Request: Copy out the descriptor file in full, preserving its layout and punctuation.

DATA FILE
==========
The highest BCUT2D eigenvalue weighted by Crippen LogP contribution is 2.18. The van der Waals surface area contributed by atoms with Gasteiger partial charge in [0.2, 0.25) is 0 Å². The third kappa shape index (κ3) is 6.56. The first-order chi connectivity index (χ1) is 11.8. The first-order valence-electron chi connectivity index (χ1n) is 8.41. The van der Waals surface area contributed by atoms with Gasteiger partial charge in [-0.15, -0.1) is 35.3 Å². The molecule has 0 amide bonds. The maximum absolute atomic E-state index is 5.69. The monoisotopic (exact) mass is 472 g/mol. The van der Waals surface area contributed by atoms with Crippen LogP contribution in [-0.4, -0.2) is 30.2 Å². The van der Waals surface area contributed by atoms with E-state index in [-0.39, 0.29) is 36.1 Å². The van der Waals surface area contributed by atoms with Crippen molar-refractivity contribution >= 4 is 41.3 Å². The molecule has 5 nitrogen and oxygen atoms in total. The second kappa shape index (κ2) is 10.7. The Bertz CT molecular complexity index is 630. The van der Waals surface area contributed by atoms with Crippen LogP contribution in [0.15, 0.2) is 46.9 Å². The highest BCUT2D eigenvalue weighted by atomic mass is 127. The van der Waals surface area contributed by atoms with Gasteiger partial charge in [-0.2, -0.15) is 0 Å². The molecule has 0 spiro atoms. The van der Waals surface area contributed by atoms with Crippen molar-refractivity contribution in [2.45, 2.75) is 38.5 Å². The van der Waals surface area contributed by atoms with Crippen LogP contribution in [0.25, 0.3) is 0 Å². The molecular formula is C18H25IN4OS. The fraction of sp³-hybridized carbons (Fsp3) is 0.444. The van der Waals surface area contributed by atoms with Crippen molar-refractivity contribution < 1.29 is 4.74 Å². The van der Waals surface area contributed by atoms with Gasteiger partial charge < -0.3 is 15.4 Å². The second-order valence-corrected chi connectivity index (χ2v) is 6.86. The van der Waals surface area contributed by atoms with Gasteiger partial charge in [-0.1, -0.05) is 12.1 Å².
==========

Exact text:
The highest BCUT2D eigenvalue weighted by Crippen LogP contribution is 2.18. The van der Waals surface area contributed by atoms with Gasteiger partial charge in [0.2, 0.25) is 0 Å². The third kappa shape index (κ3) is 6.56. The first-order chi connectivity index (χ1) is 11.8. The first-order valence-electron chi connectivity index (χ1n) is 8.41. The van der Waals surface area contributed by atoms with Gasteiger partial charge in [-0.15, -0.1) is 35.3 Å². The molecule has 0 amide bonds. The maximum absolute atomic E-state index is 5.69. The monoisotopic (exact) mass is 472 g/mol. The van der Waals surface area contributed by atoms with Crippen LogP contribution in [-0.4, -0.2) is 30.2 Å². The van der Waals surface area contributed by atoms with E-state index in [-0.39, 0.29) is 36.1 Å². The van der Waals surface area contributed by atoms with Crippen molar-refractivity contribution >= 4 is 41.3 Å². The molecule has 5 nitrogen and oxygen atoms in total. The second kappa shape index (κ2) is 10.7. The Bertz CT molecular complexity index is 630. The van der Waals surface area contributed by atoms with Crippen LogP contribution in [0.15, 0.2) is 46.9 Å². The highest BCUT2D eigenvalue weighted by atomic mass is 127. The van der Waals surface area contributed by atoms with Gasteiger partial charge in [-0.2, -0.15) is 0 Å². The molecule has 0 spiro atoms. The van der Waals surface area contributed by atoms with Crippen molar-refractivity contribution in [2.45, 2.75) is 38.5 Å². The van der Waals surface area contributed by atoms with Crippen LogP contribution in [0.25, 0.3) is 0 Å². The molecular formula is C18H25IN4OS. The fraction of sp³-hybridized carbons (Fsp3) is 0.444. The van der Waals surface area contributed by atoms with Crippen molar-refractivity contribution < 1.29 is 4.74 Å². The van der Waals surface area contributed by atoms with Gasteiger partial charge < -0.3 is 15.4 Å². The second-order valence-corrected chi connectivity index (χ2v) is 6.86. The van der Waals surface area contributed by atoms with Gasteiger partial charge in [-0.1, -0.05) is 12.1 Å².